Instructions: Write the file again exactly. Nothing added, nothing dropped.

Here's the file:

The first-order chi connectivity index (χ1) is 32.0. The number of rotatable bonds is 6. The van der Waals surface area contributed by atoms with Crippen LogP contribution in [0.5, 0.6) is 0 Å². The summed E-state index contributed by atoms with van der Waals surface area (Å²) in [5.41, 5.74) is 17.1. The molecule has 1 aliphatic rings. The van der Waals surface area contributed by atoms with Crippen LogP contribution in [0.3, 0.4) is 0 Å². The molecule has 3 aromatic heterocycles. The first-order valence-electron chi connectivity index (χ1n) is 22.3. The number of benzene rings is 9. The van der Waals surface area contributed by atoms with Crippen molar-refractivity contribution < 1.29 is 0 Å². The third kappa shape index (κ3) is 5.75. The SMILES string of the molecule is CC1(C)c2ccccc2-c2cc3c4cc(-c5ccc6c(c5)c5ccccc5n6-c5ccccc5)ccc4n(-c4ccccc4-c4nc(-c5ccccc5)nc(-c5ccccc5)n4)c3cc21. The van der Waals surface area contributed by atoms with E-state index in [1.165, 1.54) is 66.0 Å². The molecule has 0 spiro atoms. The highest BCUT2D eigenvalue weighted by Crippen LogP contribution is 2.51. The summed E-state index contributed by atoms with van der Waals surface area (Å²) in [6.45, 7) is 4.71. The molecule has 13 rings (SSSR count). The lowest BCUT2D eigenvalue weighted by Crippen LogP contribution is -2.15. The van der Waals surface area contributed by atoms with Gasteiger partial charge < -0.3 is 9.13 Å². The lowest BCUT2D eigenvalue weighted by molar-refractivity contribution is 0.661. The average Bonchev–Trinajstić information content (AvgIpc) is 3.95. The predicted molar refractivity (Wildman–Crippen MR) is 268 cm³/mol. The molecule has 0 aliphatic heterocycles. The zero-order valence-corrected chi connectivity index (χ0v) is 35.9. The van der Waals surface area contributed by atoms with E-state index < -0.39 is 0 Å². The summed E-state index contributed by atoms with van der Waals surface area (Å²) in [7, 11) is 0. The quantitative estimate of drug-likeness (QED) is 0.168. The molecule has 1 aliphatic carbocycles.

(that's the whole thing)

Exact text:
The first-order chi connectivity index (χ1) is 32.0. The number of rotatable bonds is 6. The van der Waals surface area contributed by atoms with Crippen LogP contribution in [0.5, 0.6) is 0 Å². The summed E-state index contributed by atoms with van der Waals surface area (Å²) in [5.41, 5.74) is 17.1. The molecule has 1 aliphatic rings. The van der Waals surface area contributed by atoms with Crippen LogP contribution in [0.3, 0.4) is 0 Å². The molecule has 3 aromatic heterocycles. The first-order valence-electron chi connectivity index (χ1n) is 22.3. The number of benzene rings is 9. The van der Waals surface area contributed by atoms with Crippen molar-refractivity contribution < 1.29 is 0 Å². The third kappa shape index (κ3) is 5.75. The SMILES string of the molecule is CC1(C)c2ccccc2-c2cc3c4cc(-c5ccc6c(c5)c5ccccc5n6-c5ccccc5)ccc4n(-c4ccccc4-c4nc(-c5ccccc5)nc(-c5ccccc5)n4)c3cc21. The van der Waals surface area contributed by atoms with E-state index in [1.165, 1.54) is 66.0 Å². The molecule has 0 spiro atoms. The highest BCUT2D eigenvalue weighted by Crippen LogP contribution is 2.51. The summed E-state index contributed by atoms with van der Waals surface area (Å²) in [6.45, 7) is 4.71. The molecule has 13 rings (SSSR count). The lowest BCUT2D eigenvalue weighted by Crippen LogP contribution is -2.15. The van der Waals surface area contributed by atoms with Gasteiger partial charge < -0.3 is 9.13 Å². The lowest BCUT2D eigenvalue weighted by molar-refractivity contribution is 0.661. The average Bonchev–Trinajstić information content (AvgIpc) is 3.95. The predicted molar refractivity (Wildman–Crippen MR) is 268 cm³/mol. The molecule has 0 aliphatic heterocycles. The zero-order valence-corrected chi connectivity index (χ0v) is 35.9. The van der Waals surface area contributed by atoms with E-state index < -0.39 is 0 Å². The summed E-state index contributed by atoms with van der Waals surface area (Å²) in [7, 11) is 0. The quantitative estimate of drug-likeness (QED) is 0.168. The molecule has 1 aliphatic carbocycles.